Carbon/Silicon nanomaterials and devices are promising for applications in many fields, such as solar cells, nanoscale electronic devices, light-emitting nano devices, laser technology, waveguide, chemical and biosensors, and catalysis. Our main research interests are listed as follows:
1. Controllable syntheses of semiconductor nanomaterials and development of functional nanomaterials and nanostructures
The target materials include silicon nanostructures (Si nanowires, Si quantum dots), carbon nanostructures (carbon nanotubes, carbon quantum dots, graphene, etc.), organic/inorganic hybrid nanomaterials, and functional nanomaterials with unique properties.
2. Chemical sensors
Nano chemical sensors are very useful in the applications of safety, health, hygiene, and anti-terrorism due to the specific interactions between nanomaterials and analytes, allowing tracking and detection of trace targets.
3. Nano catalysts and electrocatalysis
Owing to their special lattice structures and surface properties, nanomaterials show stronger catalytic capability and higher selectivity than traditional catalysts, and have become potentially useful catalytic materials in chemical industries.
4. Nano optoelectronic sensors and photovoltaic devices
Nano optoelectronic devices based on low dimensional nanostructures can overcome the limitations of traditional devices, and show a high degree of integration. The integration of nano optical and electronics devices with different functionalities can enhance the device performance significantly.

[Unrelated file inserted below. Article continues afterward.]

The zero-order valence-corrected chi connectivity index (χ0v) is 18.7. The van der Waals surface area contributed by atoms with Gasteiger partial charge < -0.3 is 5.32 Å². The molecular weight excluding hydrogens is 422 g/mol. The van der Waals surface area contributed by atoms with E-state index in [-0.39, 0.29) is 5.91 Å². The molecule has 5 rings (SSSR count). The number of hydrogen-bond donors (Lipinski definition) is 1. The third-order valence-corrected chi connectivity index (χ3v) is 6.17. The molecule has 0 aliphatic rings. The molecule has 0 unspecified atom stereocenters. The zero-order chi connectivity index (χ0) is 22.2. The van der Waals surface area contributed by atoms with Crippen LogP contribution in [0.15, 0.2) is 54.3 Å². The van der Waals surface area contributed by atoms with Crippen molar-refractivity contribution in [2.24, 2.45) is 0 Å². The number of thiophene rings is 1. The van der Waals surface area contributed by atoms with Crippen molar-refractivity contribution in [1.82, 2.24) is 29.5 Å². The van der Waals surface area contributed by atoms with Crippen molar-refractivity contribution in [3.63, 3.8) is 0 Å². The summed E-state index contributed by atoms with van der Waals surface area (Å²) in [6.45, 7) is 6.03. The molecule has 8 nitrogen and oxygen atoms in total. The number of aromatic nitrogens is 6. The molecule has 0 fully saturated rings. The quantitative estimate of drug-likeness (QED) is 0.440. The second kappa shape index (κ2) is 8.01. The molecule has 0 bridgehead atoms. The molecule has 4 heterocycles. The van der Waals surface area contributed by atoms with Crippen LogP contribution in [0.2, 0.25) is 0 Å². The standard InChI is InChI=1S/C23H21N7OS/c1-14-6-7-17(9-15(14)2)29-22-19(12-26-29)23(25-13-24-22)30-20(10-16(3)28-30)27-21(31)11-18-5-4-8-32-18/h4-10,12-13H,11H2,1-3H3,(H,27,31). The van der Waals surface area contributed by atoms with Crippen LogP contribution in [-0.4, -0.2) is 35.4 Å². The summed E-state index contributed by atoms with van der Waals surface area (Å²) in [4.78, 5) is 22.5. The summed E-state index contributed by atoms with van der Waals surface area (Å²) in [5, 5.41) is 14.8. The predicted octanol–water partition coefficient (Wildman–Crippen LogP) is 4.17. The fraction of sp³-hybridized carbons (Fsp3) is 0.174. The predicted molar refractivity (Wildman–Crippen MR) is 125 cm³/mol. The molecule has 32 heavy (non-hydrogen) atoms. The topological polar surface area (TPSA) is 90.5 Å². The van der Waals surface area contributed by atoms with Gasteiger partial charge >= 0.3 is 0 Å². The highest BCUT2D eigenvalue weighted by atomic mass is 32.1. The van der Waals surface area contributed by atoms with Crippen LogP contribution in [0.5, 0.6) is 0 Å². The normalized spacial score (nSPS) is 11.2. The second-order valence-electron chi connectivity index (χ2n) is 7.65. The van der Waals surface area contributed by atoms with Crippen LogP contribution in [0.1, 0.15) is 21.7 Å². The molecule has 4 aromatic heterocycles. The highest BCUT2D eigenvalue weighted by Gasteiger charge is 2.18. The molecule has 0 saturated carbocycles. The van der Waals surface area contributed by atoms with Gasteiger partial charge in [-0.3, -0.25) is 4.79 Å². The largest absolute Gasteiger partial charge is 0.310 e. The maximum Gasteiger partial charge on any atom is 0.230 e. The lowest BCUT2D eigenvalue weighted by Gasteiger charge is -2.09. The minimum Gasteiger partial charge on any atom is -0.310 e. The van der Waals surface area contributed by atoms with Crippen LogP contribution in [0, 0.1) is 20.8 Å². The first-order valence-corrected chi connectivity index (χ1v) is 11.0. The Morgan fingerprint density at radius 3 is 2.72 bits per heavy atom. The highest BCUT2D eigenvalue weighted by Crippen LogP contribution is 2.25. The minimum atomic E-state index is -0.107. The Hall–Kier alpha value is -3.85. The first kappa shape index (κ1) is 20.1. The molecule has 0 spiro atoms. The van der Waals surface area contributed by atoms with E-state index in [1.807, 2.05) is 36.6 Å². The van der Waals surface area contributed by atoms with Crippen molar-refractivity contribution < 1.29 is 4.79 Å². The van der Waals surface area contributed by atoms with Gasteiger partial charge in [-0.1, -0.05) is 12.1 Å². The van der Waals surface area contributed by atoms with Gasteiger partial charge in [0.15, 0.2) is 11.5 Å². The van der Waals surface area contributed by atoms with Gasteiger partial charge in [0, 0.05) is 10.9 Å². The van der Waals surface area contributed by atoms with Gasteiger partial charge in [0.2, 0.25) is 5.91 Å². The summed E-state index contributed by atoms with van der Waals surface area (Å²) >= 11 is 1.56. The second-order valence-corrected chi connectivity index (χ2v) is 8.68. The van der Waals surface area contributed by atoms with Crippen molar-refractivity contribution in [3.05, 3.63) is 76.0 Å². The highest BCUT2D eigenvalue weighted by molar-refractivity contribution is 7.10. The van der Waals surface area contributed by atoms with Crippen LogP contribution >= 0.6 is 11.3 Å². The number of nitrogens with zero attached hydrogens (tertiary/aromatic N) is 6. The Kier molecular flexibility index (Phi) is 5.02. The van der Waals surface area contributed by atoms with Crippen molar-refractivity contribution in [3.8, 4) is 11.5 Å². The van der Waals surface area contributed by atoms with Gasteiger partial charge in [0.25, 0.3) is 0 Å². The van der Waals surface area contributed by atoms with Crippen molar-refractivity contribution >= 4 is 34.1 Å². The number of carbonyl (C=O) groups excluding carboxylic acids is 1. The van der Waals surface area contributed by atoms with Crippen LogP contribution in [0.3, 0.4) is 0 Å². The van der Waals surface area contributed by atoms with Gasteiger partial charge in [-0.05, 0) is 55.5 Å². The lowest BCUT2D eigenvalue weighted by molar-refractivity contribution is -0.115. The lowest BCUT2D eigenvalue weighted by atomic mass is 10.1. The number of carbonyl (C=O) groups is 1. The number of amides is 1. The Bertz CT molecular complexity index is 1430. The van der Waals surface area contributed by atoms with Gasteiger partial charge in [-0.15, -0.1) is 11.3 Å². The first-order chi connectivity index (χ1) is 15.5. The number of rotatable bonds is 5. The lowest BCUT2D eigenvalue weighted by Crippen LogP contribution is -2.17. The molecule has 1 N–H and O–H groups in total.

5. Nano-fabrication, micro/nano-processing technology
Nano-fabrication, and micro/nano-processing technology are the basis of the applications of nanotechnology. Our goal is to establish the basic theory in nano-fabrication, create new fabrication methodologies based on principles of physics, chemistry, and biology, as well as enhance the relationship between device performance and device structure.
6. Energy storage
Nanostructured materials have large surface areas and small dimensions. These structural features enable fast ion diffusion and charge transfer reaction on their surfaces, which are not possible with their bulk counterparts. They are promising materials for energy storage such as supercapacitors, lithium ion batteries and sodium ion batteries.
7. Synchrotron radiation research
We provide a multi-disciplinary platform for materials study with novel synchrotron radiation techniques. The research directions include, but are not limited to, synchrotron radiation studies in 1) nano-materials and devices; 2) energy and environment related materials and issues; 3) polymer and macromolecules; 4) biomedical research; 5) development of novel synchrotron applications and theory.
Editor: Danting Xiang